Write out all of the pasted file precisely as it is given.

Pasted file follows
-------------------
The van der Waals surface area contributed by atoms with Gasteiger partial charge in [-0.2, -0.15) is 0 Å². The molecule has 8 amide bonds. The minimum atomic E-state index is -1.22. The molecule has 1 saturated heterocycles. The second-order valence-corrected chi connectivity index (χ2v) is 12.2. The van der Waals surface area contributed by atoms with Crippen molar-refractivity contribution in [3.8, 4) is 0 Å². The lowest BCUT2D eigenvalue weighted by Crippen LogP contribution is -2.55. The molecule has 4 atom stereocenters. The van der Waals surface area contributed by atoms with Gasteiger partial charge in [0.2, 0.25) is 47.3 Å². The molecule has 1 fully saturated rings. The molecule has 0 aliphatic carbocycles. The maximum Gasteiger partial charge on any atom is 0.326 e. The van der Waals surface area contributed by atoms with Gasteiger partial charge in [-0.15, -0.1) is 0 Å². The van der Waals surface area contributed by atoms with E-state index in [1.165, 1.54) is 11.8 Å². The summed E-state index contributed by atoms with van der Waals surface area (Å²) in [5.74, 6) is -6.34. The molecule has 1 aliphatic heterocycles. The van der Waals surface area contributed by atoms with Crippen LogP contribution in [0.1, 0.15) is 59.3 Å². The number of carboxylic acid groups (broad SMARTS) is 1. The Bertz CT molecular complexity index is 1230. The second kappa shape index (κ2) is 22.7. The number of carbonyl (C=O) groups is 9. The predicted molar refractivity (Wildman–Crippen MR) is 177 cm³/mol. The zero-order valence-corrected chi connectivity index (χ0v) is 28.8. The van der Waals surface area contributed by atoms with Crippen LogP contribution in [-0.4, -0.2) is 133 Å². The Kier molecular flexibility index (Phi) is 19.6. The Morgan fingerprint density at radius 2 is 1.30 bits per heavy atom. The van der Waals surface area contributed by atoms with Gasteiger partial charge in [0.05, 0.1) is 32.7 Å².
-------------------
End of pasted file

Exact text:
The van der Waals surface area contributed by atoms with Gasteiger partial charge in [-0.2, -0.15) is 0 Å². The molecule has 8 amide bonds. The minimum atomic E-state index is -1.22. The molecule has 1 saturated heterocycles. The second-order valence-corrected chi connectivity index (χ2v) is 12.2. The van der Waals surface area contributed by atoms with Crippen molar-refractivity contribution in [3.8, 4) is 0 Å². The lowest BCUT2D eigenvalue weighted by Crippen LogP contribution is -2.55. The molecule has 4 atom stereocenters. The van der Waals surface area contributed by atoms with Gasteiger partial charge in [0.2, 0.25) is 47.3 Å². The molecule has 1 fully saturated rings. The molecule has 0 aliphatic carbocycles. The maximum Gasteiger partial charge on any atom is 0.326 e. The van der Waals surface area contributed by atoms with Gasteiger partial charge in [-0.15, -0.1) is 0 Å². The van der Waals surface area contributed by atoms with E-state index in [1.165, 1.54) is 11.8 Å². The summed E-state index contributed by atoms with van der Waals surface area (Å²) in [5.74, 6) is -6.34. The molecule has 1 aliphatic heterocycles. The van der Waals surface area contributed by atoms with Crippen LogP contribution in [0.1, 0.15) is 59.3 Å². The number of carboxylic acid groups (broad SMARTS) is 1. The Bertz CT molecular complexity index is 1230. The second kappa shape index (κ2) is 22.7. The number of carbonyl (C=O) groups is 9. The predicted molar refractivity (Wildman–Crippen MR) is 177 cm³/mol. The zero-order valence-corrected chi connectivity index (χ0v) is 28.8. The van der Waals surface area contributed by atoms with Crippen LogP contribution in [-0.4, -0.2) is 133 Å². The Kier molecular flexibility index (Phi) is 19.6. The Morgan fingerprint density at radius 2 is 1.30 bits per heavy atom. The van der Waals surface area contributed by atoms with Gasteiger partial charge in [0.05, 0.1) is 32.7 Å².